Are you dieting? Have you noticed that everyone has advice about the best ways to stop? The advice-givers also think they know best for people who are trying to quit smoking or stop drinking. For example, Tammy is dieting again. She’s tried losing weight before, even succeeded, but has always gained it back. This time she’s more determined. Her friend Helen says she knows best. She tells Tammy that she must eat big meals to celebrate every small success, like when she loses a few pounds. If Tammy follows her advice, Helen will know that Tammy is really her good friend.
You’ve seen the same pattern when smokers push cigarettes on a friend who’s trying to quit. Or when a drinker gets upset and pushes drinks on a friend who’s trying to stop drinking.
Is Helen really Tammy’s friend? Does Helen have Tammy’s best interests at heart? Should Tammy listen to Helen’s advice?
Of course there are many more difficulties to losing weight, quitting smoking or stopping drinking, but I want to focus on this one part of the total effort.
We could easily say that people who want to lose weight shouldn’t listen to the Helens in the world, people quitting smoking shouldn’t listen to supposed friends who tempt them with cigarettes, and people trying to stop drinking shouldn’t accept free drinks from pushers.
But I’d like to show you how to use the Nine Circles of Trust technique in this situation. Instead of trying to answer questions about whether Helen is a true friend, Tammy simply started listing what anyone would have to do to move from the distant ninth circle, into the eighth circle closer to her, or closer still into the seventh circle, and even into closer circles. The closer Tammy allows them to come, the more likely she is to listen to their opinions or advice.
During this listing, Tammy realized that she didn’t want to allow into her personal space, anyone who pushes food on her, whatever their reasons, excuses or justifications. Even if they threaten Tammy with the loss of a so-called friendship, her commitment to her diet comes first. If Helen continues to push food down Tammy’s throat, Tammy must get Helen’s opinion out of her face. That may mean getting Helen out of her space.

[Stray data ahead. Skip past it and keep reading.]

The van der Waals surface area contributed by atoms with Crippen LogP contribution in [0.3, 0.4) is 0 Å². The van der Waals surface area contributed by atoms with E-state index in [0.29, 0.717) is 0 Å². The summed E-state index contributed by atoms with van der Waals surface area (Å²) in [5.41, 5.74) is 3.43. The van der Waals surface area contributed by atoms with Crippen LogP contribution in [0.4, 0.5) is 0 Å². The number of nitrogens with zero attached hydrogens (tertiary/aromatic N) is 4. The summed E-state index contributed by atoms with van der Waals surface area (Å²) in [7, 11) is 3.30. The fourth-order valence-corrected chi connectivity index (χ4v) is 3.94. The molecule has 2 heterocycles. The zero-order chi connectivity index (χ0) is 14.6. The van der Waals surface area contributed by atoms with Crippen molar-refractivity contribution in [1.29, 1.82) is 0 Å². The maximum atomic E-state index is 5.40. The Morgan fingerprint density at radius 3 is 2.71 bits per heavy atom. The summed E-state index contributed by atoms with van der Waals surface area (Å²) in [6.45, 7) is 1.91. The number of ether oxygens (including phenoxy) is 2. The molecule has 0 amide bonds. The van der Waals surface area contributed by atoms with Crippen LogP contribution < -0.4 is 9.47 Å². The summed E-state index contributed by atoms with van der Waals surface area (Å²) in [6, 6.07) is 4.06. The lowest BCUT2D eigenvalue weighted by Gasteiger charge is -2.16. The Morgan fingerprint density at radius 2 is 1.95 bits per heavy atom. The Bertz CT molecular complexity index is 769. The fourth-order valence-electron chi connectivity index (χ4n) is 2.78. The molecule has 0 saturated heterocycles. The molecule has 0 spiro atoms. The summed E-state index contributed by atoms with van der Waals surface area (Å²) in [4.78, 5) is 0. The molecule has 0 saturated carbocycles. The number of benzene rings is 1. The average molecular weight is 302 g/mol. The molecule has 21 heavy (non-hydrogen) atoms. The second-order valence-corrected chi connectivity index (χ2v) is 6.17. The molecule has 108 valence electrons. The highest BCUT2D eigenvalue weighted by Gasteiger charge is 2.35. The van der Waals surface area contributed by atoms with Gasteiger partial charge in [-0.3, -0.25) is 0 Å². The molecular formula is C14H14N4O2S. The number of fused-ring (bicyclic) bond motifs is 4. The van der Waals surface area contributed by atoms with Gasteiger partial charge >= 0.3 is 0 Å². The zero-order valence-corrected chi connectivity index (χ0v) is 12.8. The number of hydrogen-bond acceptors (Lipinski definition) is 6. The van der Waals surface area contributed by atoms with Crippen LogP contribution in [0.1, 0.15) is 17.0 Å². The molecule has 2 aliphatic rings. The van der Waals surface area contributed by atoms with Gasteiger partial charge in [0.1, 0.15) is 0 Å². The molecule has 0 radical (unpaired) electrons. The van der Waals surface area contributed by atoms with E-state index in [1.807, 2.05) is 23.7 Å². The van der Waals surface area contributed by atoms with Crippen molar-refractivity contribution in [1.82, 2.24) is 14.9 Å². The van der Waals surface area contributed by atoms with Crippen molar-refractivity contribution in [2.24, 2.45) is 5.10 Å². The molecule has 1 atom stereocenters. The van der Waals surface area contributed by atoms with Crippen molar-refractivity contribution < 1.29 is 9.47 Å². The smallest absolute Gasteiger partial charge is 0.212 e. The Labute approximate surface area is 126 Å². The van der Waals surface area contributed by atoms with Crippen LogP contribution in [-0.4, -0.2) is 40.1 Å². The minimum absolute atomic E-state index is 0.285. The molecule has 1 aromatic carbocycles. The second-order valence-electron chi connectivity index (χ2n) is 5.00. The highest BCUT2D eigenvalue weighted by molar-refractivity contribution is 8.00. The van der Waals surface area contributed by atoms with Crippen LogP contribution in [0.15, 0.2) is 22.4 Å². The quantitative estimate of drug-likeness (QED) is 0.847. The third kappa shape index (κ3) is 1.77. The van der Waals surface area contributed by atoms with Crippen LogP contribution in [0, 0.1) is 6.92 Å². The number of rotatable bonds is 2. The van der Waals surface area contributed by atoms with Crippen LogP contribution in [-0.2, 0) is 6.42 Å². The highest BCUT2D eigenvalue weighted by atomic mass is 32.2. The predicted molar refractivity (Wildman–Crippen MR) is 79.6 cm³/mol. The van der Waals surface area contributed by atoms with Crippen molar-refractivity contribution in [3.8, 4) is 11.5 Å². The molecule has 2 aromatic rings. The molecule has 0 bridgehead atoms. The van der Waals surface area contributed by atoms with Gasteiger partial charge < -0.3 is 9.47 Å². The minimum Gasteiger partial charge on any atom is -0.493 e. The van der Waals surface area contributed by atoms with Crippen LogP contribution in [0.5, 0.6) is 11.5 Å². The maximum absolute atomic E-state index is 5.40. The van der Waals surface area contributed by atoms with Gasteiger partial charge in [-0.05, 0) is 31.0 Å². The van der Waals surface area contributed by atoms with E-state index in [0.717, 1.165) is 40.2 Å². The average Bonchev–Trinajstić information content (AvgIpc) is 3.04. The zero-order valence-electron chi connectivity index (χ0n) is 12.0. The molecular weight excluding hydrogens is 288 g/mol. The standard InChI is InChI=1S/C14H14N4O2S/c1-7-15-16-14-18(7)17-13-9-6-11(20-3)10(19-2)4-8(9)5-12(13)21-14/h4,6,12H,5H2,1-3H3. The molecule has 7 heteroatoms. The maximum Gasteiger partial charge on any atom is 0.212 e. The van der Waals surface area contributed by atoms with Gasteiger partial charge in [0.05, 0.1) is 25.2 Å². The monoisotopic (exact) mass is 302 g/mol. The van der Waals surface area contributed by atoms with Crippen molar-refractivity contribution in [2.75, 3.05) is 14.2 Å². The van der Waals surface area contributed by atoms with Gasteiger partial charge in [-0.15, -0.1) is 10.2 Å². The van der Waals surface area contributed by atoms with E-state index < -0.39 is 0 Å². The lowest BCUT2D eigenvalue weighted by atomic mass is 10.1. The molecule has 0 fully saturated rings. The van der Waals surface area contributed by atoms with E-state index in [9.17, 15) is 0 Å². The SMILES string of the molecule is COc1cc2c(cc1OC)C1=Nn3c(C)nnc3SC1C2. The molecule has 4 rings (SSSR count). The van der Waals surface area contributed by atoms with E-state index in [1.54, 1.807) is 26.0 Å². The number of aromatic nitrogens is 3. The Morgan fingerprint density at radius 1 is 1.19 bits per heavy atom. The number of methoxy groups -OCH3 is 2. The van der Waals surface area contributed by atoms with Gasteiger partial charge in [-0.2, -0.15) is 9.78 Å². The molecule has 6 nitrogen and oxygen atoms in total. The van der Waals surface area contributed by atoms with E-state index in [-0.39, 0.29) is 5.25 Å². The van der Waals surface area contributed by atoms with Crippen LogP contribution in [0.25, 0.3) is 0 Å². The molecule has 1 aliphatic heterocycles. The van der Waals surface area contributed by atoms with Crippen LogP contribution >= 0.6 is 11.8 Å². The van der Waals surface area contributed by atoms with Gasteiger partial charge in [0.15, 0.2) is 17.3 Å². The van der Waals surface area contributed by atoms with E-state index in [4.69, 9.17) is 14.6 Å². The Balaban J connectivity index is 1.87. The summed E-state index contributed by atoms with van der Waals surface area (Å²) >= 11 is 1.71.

Tammy says she’s open to people expressing an opinion on which diet worked best for them. But she’s not willing to listen to people trying to tempt, seduce or coerce her into doing what they may think best if it violates Tammy’s goals or standards. She won’t accept relentless arm-twisting from Helen. You can read more about what Tammy does in my book, “How to Stop Bullies in Their Tracks.”
Of course, most of us can be politely non-committal when someone offers a little friendly advice … one time. We can easily ignore the suggestion if we want, and they don’t push their opinions or standards repeatedly. But relentless bullying by people who think they know best and try to force us or emotionally blackmail us is different.
One key to the success of the Nine Circles process is that it shifts the focus from abstract discussions of friendship and trust, and converts them into your taking charge of the specific actions (and opinions) that you’ll allow in your personal space.
Imagine how the Nine Circles method would work for someone trying to quit smoking or stop drinking. Since many dieters, smokers and drinkers have internal, self-bullies that try to prevent them from taking charge of their space, personalized coaching and consulting is usually necessary.
Read 20 different case studies demonstrating how to stop overt and stealth bullies in my book, “How to Stop Bullies in Their Tracks.” You’ll also see how a woman resists a verbally abusive, coercive and intimidating husband in “Bullies Below the Radar: How to Wise Up, Stand Up and Stay Up.”
A general question to ponder: should you blindly follow relationship advice from your massage therapist who has been in an endless series of one night stands after four failed marriages? Or should you blindly follow spending directions from your orthopedic surgeon who thinks the only worthwhile activity in life is Scuba diving in New Zealand? How being assaulted by parenting advice from people whose children are selfish, arrogant, obnoxious and don’t respect them?
These people may have expertise in one area of life, but they don’t know best about other areas – especially for you. If you continue to allow their opinions into your space, it’s like allowing them to continue to stick pins in your body. Eventually, the insult and pain will wear you down.
Instead, use the 9 Circles of Trust exercise to decide what standards are yours and what opinions to let into your space.
Where else could you benefit from the 9 Circles of Trust process?